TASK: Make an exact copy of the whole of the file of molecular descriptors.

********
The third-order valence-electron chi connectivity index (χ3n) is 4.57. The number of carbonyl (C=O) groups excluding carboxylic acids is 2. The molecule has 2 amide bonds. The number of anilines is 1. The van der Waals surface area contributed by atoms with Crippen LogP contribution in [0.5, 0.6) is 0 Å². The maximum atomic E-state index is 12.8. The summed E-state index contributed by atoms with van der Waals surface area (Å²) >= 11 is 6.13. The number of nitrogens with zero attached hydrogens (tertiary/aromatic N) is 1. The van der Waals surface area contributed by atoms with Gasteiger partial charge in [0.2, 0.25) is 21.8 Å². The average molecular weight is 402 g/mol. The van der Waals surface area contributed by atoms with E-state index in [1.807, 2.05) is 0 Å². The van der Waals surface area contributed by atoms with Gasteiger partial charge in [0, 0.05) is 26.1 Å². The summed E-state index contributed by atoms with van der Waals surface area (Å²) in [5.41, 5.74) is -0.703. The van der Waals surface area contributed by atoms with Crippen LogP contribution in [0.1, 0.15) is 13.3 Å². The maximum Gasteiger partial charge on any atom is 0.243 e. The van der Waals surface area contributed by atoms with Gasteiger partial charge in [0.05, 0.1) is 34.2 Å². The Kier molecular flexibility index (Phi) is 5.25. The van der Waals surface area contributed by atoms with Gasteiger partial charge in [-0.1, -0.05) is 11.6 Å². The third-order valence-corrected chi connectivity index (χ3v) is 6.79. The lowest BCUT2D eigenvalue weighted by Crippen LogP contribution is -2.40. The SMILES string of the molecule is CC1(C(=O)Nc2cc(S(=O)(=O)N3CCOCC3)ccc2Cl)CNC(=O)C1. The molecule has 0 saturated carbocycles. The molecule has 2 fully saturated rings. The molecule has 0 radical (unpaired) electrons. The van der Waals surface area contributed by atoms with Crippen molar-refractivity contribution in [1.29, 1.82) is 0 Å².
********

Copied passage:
The third-order valence-electron chi connectivity index (χ3n) is 4.57. The number of carbonyl (C=O) groups excluding carboxylic acids is 2. The molecule has 2 amide bonds. The number of anilines is 1. The van der Waals surface area contributed by atoms with Crippen LogP contribution in [0.5, 0.6) is 0 Å². The maximum atomic E-state index is 12.8. The summed E-state index contributed by atoms with van der Waals surface area (Å²) >= 11 is 6.13. The number of nitrogens with zero attached hydrogens (tertiary/aromatic N) is 1. The van der Waals surface area contributed by atoms with Gasteiger partial charge in [0.2, 0.25) is 21.8 Å². The average molecular weight is 402 g/mol. The van der Waals surface area contributed by atoms with E-state index in [1.807, 2.05) is 0 Å². The van der Waals surface area contributed by atoms with Gasteiger partial charge in [0, 0.05) is 26.1 Å². The summed E-state index contributed by atoms with van der Waals surface area (Å²) in [5.41, 5.74) is -0.703. The van der Waals surface area contributed by atoms with Crippen LogP contribution in [0.1, 0.15) is 13.3 Å². The maximum Gasteiger partial charge on any atom is 0.243 e. The van der Waals surface area contributed by atoms with Gasteiger partial charge in [0.05, 0.1) is 34.2 Å². The Kier molecular flexibility index (Phi) is 5.25. The van der Waals surface area contributed by atoms with Gasteiger partial charge in [-0.1, -0.05) is 11.6 Å². The third-order valence-corrected chi connectivity index (χ3v) is 6.79. The lowest BCUT2D eigenvalue weighted by Crippen LogP contribution is -2.40. The SMILES string of the molecule is CC1(C(=O)Nc2cc(S(=O)(=O)N3CCOCC3)ccc2Cl)CNC(=O)C1. The molecule has 0 saturated carbocycles. The molecule has 2 fully saturated rings. The molecule has 0 radical (unpaired) electrons. The van der Waals surface area contributed by atoms with Crippen molar-refractivity contribution in [1.29, 1.82) is 0 Å².